CSRC revives bid for margin lending and short selling
Measures aimed at boosting market
The mainland securities regulator is fast-tracking preparations for margin lending and short selling in a new attempt to boost the country's flagging stock market.
The Shanghai and Shenzhen exchanges have been asked to file detailed plans for the new products, according to two sources.
That could pave the way for the launch of the market-moving measures in the near future.
The China Securities Regulatory Commission put the plan on hold in May to avoid turbulence ahead of the Beijing Olympics.
The Shanghai Composite Index has bounced up nearly 17 per cent since last Thursday, buttressed by a package of incentives including the cancellation of stamp duty on stock purchases and increasing buying of shares by a government investment arm.
'The launch of the measures at this juncture will probably create an easy exit for investors as they seek to take profit,' said Citic Securities analyst Sun Chao. 'It's not easy to say there will be a turnaround even if margin lending materialises.'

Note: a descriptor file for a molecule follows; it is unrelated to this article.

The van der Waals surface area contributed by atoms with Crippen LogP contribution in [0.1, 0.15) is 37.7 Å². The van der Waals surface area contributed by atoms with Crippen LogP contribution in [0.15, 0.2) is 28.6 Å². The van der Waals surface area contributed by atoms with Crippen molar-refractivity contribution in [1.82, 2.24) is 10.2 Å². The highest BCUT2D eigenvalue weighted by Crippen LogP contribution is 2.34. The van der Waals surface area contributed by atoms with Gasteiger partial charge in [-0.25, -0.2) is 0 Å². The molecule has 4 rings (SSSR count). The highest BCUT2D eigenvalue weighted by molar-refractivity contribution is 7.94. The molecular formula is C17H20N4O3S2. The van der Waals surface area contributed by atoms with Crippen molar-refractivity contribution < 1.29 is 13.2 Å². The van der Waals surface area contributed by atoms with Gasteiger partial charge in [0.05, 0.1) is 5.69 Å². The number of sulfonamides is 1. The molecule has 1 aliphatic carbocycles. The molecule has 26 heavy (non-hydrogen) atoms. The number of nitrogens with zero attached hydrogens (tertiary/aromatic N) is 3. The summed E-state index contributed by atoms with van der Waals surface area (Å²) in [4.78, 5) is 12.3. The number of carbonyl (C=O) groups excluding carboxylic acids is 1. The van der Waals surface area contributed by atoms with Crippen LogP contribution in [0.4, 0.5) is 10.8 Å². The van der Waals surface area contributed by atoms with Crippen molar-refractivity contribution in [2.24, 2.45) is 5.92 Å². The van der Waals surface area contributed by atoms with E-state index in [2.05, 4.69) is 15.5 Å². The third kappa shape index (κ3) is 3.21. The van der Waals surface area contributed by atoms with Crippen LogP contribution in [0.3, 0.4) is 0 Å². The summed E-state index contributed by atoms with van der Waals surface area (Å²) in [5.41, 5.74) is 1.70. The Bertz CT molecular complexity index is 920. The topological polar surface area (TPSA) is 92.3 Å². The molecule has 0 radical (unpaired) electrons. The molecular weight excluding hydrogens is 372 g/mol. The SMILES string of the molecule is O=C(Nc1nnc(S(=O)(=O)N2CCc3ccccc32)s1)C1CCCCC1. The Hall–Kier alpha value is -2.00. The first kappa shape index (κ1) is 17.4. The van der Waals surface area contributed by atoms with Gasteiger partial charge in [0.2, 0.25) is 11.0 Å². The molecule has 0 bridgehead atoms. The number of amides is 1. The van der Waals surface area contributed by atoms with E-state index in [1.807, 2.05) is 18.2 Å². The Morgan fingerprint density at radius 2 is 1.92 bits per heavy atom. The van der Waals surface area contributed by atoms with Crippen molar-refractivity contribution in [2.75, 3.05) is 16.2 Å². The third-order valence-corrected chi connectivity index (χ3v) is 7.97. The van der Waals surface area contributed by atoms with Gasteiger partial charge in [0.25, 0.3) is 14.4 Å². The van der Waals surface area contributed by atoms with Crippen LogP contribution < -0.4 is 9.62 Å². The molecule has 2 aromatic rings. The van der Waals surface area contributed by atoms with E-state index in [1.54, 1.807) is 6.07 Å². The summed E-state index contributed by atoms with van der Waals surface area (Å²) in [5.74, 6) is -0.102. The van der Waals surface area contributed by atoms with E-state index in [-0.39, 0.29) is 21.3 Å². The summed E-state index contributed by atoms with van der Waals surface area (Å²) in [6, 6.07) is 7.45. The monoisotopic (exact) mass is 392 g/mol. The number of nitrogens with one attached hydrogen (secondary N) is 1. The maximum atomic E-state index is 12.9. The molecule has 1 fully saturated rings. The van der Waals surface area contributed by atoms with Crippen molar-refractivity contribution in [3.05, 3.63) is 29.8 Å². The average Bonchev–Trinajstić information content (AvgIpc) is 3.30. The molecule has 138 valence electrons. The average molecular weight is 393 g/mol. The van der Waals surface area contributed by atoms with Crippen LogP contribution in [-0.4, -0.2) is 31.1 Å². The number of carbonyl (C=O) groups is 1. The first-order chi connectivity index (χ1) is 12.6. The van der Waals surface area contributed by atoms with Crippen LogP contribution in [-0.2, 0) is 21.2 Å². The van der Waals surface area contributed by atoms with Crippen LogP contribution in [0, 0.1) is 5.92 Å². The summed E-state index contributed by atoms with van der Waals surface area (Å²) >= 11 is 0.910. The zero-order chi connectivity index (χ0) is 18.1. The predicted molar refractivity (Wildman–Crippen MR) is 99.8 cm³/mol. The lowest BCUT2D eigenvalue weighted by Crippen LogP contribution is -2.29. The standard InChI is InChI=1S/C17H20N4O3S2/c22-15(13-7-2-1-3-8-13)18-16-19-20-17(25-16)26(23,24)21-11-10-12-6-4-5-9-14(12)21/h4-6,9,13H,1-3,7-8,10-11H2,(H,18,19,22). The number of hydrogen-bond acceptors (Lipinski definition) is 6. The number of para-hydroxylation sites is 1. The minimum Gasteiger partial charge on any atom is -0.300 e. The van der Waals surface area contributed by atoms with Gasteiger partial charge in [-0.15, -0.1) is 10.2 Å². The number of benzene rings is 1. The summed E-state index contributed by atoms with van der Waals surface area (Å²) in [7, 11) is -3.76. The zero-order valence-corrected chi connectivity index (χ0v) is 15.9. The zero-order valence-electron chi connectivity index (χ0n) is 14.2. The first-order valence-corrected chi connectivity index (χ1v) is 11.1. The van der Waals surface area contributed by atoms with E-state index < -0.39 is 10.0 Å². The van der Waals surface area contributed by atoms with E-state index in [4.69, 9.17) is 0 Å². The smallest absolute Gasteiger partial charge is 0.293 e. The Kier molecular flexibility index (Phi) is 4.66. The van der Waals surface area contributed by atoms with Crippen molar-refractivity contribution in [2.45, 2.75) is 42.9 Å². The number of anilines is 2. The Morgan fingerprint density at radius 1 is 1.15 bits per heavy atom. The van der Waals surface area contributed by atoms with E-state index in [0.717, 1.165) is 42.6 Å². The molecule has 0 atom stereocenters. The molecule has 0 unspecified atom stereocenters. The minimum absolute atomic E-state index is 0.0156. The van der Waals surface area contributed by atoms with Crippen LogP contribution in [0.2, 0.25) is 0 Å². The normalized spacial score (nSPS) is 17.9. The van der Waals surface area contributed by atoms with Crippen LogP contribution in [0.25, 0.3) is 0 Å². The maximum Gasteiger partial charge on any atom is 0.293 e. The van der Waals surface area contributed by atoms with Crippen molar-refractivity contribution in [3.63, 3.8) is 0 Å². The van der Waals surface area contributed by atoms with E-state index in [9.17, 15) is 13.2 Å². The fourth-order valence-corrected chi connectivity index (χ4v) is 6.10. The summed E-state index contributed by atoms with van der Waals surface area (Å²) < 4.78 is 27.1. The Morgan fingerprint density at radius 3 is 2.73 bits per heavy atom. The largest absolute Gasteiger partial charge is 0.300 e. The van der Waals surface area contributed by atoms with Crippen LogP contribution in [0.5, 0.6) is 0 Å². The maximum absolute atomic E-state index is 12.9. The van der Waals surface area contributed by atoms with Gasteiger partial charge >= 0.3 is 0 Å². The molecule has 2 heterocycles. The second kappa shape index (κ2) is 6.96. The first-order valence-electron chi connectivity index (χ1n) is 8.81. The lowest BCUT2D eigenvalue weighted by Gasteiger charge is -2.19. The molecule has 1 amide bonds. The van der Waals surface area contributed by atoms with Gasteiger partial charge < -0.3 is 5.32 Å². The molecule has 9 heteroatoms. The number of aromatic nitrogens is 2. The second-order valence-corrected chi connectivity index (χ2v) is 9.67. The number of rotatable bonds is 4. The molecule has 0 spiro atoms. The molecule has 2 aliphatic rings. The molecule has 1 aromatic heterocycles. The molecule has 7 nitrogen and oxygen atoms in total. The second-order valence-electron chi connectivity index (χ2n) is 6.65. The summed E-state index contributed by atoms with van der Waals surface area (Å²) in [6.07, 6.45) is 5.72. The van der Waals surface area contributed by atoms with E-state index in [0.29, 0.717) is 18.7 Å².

Margin trading allows investors to borrow money from brokers to buy shares, while short selling lets investors borrow shares from brokerages to sell them.
Sources said there was no clear timetable for the launch and Beijing planned to set up an intermediary company to conduct the transactions, rather than let individual brokerages do the business.
The market was rife with speculation in April that the CSRC would roll out the financial tools to bail out the bear market.
But sources told the South China Morning Post at the time that the measures would not hit the market until the close of the Olympic Games as the State Council had given priority to financial stability.
The Shanghai benchmark index had fallen nearly 70 per cent from its peak on October 16, 2007 until it rebounded on the government's rescue package last week. Yesterday, the gauge inched up 15.301 points or 0.7 per cent to close at 2,216.811 as last-minute buying helped it recover from early losses of as much as 3.8 per cent.
The buying euphoria was attributed to speculation that the securities regulator would soon select the first brokerages to start margin lending on a trial basis.
'It seems the market bought the rumours,' said Orient Securities analyst Mao Nan. 'For sure the new measures could boost buying, particularly of blue chips.'
A story posted on the website of the China Securities Journal said the CSRC would announce the names of the brokerages tomorrow. However, sources said an imminent launch may not be possible because preparatory work would take time.
Beijing planned to set up a multibillion-yuan stabilisation fund to arrest the market decline a few months ago but the government has yet to work out a final plan.
Additional reporting by Adam Chen